University of Florida

Department of Electrical and Computer Engineering

EEL 6825, Section 3953 

Pattern Recognition

Spring 2013

Course Description

This is a 3-credit course.

The objective of this course is to impart a working knowledge of several important and widely used pattern recognition topics to the students through a mixture of motivational applications and theory. 

Course Prerequisites

Required Textbook

Recommended Readings


Dr. Dapeng Wu
Office: NEB 431


Baohua Sun

Course website:

Meeting Time

Monday, Wednesday, Friday, period 8 (3 pm - 3:50 pm)    

Meeting Room

NEB 201

Office Hours

Structure of the Course

The course consists of lectures, 4 homework assignments, and 1 project.

This course is primarily a lecture course.   I cover all important material in lectures.  Since EEL 3135 and  EEL 4516 are  prerequisites, I assume some previous knowledge about DSP, probability theory and stochastic processes, and hence I will cover some material very quickly.  Thus, depending on what and how much you recall from earlier study, varying amounts of reading in introductory books on DSP, probability theory and stochastic processes (other than the course textbook) may be necessary; these readings are up to the student.  I will only give reading assignments from the course textbook.

Attending lecture is quite important as I may cover material not available in any book easily accessible to you. I use Powerpoint presentation during lecture.  Lecture notes will be posted on the course website before the class.  The lecture is to engage the students in independent thinking, critical thinking, and creative thinking, help the students organize the knowledge around essential concepts and fundamental principles, and develop conditionalized knowledge which tells them when, where and why a certain method is applicable to solving the problem they encounter.  

I do not intend for the WWW material to be a substitute for attending lecture since engaging the students in active thinking, making logical connections between the old knowledge and the new knowledge, and providing insights are the objectives of my lecture.   The lecture notes are posted on the web so that you can miss an occasional lecture and still catch up, and it makes taking notes easier.  To reward those who attend regularly, there will be some lecture-based material in the exam which is not available via the web.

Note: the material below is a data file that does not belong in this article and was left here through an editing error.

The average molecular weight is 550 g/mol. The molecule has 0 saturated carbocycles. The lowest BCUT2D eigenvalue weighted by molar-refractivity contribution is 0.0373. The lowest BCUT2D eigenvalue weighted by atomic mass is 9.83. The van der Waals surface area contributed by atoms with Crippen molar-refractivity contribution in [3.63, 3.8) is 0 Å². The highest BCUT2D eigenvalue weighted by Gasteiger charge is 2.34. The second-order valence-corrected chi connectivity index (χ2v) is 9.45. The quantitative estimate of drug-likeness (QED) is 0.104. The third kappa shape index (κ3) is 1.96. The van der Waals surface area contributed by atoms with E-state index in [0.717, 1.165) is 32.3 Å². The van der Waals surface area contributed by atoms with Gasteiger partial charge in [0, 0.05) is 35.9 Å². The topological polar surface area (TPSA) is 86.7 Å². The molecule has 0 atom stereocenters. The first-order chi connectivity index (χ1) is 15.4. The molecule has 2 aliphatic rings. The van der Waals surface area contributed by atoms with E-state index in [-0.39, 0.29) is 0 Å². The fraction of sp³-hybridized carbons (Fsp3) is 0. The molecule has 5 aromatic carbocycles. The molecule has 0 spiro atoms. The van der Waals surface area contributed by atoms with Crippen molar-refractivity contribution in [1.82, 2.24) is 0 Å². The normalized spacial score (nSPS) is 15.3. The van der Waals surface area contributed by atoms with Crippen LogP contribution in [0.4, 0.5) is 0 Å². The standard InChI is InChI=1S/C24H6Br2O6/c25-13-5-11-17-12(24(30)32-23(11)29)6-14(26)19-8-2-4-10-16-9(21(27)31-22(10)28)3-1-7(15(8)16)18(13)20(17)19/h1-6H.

The class project is described here.

Course Outline

Course Objectives

Upon the completion of the course, the student should be able to


Please find handouts here.

Course Policies

Useful links:


Grades Percentage Dates
Homework 30% TBA
Project proposal 10% 4pm, March 15
Project report 60% 4pm, May 1

The project report consists of

  1. (50%) A written report for your project
  2. (25%) Computer programs that you develop for your project
  3. (10%) Powerpoint file of your presentation
  4. (15%) Your presentation/demo video on YouTube

Grading scale:

Top 25% students will receive A. Average score will be at least B+.


Class Project:

The class project will be done individually (that is, teaming with other students is not allowed).   Each project requires a proposal and a final report.   The final report is expected to be in the format of a conference paper plus computer programs, a Powerpoint file, and a video.   On March 15, the project proposal (up to 2 pages) is due.  On May 1, the final report (up to 10 pages) is due.   For details about the project, please read here.

Suggested topics for projects are listed here.

Course calendar can be found here.

Useful links





Computer Vision

Public Domain Image Databases

CMU Database